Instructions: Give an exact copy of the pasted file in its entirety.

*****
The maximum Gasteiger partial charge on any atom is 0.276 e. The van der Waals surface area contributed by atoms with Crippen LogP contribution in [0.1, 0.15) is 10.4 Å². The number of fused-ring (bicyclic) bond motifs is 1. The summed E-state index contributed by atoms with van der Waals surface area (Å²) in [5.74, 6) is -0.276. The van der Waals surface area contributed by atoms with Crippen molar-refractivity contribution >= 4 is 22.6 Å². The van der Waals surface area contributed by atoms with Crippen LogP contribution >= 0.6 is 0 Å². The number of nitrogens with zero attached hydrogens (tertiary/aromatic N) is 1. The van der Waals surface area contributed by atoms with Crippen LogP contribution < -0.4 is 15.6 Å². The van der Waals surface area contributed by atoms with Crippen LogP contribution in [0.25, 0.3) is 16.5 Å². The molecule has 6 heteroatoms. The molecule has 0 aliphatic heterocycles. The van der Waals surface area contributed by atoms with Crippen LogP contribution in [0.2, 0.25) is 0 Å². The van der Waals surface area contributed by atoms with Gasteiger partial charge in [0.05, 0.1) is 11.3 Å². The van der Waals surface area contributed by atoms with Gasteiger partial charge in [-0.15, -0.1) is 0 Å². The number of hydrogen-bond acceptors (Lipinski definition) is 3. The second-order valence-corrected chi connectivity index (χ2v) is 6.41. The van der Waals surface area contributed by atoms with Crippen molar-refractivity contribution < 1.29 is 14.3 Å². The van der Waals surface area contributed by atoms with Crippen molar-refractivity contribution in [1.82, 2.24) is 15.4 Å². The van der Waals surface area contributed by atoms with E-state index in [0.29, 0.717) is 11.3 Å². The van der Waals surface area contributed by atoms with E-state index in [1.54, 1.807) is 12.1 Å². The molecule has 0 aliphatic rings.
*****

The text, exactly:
The maximum Gasteiger partial charge on any atom is 0.276 e. The van der Waals surface area contributed by atoms with Crippen LogP contribution in [0.1, 0.15) is 10.4 Å². The number of fused-ring (bicyclic) bond motifs is 1. The summed E-state index contributed by atoms with van der Waals surface area (Å²) in [5.74, 6) is -0.276. The van der Waals surface area contributed by atoms with Crippen molar-refractivity contribution >= 4 is 22.6 Å². The van der Waals surface area contributed by atoms with Crippen LogP contribution >= 0.6 is 0 Å². The number of nitrogens with zero attached hydrogens (tertiary/aromatic N) is 1. The van der Waals surface area contributed by atoms with Crippen LogP contribution < -0.4 is 15.6 Å². The van der Waals surface area contributed by atoms with Crippen LogP contribution in [0.25, 0.3) is 16.5 Å². The molecule has 6 heteroatoms. The molecule has 0 aliphatic heterocycles. The van der Waals surface area contributed by atoms with Crippen LogP contribution in [0.2, 0.25) is 0 Å². The van der Waals surface area contributed by atoms with Gasteiger partial charge in [0.05, 0.1) is 11.3 Å². The van der Waals surface area contributed by atoms with Gasteiger partial charge in [-0.15, -0.1) is 0 Å². The number of hydrogen-bond acceptors (Lipinski definition) is 3. The second-order valence-corrected chi connectivity index (χ2v) is 6.41. The van der Waals surface area contributed by atoms with Crippen molar-refractivity contribution < 1.29 is 14.3 Å². The van der Waals surface area contributed by atoms with Crippen molar-refractivity contribution in [1.82, 2.24) is 15.4 Å². The van der Waals surface area contributed by atoms with E-state index in [0.29, 0.717) is 11.3 Å². The van der Waals surface area contributed by atoms with E-state index in [1.54, 1.807) is 12.1 Å². The molecule has 0 aliphatic rings.